The reason for Mr. Vergara’s attraction to Ruisdael — painter of crumbling towers, castles and cemeteries — seems obvious. And he specifically likens Piranesi’s vast, hollow, exitless prisons to the bombed-out American cities in which he has spent so many years. He makes no direct connection between Monet’s spectral cathedral — is it falling down or coming together? — and the facades morphing, dying and resurrecting in the Harlem photographs, but I think he could.

    “Harlem, 1970-2009: Photographs by Camilo José Vergara” is at the New-York Historical Society, 170 Central Park West, through July 12.

    “Storefront Churches: Photographs by Camilo José Vergara” opens at the National Building Museum in Washington on June 20.


    http://www.nytimes.com/2009/05/29/ar...gn/29verg.html

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    'Harlem: The People' and 'Harlem: The Place' shows how nabe has changed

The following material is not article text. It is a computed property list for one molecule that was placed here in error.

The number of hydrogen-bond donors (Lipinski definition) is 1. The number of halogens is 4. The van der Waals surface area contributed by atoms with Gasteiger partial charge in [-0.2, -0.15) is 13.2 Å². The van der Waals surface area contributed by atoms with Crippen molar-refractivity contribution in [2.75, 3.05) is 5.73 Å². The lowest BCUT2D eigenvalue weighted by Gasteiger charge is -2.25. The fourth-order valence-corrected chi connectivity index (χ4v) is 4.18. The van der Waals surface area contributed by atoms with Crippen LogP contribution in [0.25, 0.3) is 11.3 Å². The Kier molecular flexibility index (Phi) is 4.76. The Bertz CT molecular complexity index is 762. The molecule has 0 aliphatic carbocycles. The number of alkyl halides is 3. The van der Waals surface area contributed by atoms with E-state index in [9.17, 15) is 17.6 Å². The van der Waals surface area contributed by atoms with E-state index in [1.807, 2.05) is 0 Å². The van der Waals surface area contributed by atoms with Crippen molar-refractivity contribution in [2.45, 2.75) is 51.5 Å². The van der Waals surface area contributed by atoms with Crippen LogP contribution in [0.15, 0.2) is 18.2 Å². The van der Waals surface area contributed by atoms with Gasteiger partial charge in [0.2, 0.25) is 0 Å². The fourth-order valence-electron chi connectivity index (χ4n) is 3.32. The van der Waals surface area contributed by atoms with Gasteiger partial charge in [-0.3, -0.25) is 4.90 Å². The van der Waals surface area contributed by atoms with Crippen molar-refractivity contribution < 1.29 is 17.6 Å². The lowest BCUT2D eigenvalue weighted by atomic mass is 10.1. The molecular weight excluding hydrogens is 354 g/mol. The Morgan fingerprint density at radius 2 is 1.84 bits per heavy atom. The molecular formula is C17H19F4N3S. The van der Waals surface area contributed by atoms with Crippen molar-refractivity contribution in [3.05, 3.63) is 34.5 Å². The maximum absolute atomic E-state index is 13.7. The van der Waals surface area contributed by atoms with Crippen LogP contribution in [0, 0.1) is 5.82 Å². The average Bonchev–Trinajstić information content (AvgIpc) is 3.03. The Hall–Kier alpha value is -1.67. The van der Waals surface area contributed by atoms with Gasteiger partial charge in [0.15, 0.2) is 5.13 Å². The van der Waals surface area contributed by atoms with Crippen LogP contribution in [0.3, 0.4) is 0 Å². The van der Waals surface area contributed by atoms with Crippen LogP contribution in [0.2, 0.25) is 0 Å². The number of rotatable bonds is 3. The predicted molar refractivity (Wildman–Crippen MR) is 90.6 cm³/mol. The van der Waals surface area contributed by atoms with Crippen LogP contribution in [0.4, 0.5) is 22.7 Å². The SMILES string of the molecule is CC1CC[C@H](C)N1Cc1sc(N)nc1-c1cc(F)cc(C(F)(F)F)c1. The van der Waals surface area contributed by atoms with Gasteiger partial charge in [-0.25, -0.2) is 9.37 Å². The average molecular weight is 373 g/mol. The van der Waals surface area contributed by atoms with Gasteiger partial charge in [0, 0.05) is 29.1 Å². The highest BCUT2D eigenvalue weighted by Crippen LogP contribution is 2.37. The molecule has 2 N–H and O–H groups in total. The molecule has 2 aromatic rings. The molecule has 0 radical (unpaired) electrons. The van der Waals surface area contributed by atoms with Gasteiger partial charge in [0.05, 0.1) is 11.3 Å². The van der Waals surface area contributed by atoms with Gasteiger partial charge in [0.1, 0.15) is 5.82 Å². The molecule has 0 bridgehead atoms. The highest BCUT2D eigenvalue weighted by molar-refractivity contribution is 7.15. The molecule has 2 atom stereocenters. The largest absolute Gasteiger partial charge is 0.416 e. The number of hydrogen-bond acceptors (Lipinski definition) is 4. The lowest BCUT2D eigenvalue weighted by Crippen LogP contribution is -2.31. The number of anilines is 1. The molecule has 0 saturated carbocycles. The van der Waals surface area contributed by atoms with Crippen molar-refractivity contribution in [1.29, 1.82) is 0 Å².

Photographer Camilo José Vergara tracks Harlem through the ages at New-York Historical Society

    By Alison Maney
    Sunday, May 6, 2012

    Photographer Camilo José Vergara can tell the story of most any corner in Harlem.

    “All these used to be empty lots,” he says, pointing across Frederick Douglass Blvd. at 111th St.

    He points to Montreal Pet Care at 113th.

    “This was one of the first gentrified things here.”

    Vergara has been capturing the essence of the neighborhod since 1970 and now those photos are on display at the New-York Historical Society.

    They appear in two rotations: “Harlem: The People,” through June 10, and “Harlem: The Place” from June 13 to Sept. 16.

    “Harlem: The People” features photographs of church-going crowds, street festivals and murals.

    “The walls are like the billboards, the blackboards of the community,” says the Chilean-born Vergara. “I think the evolution of those things is really interesting.”

    Where murals telling the story of the drugs and deals that plagued many streets once stood, now are ads for a VitaminWater creation by rapper 50 Cent.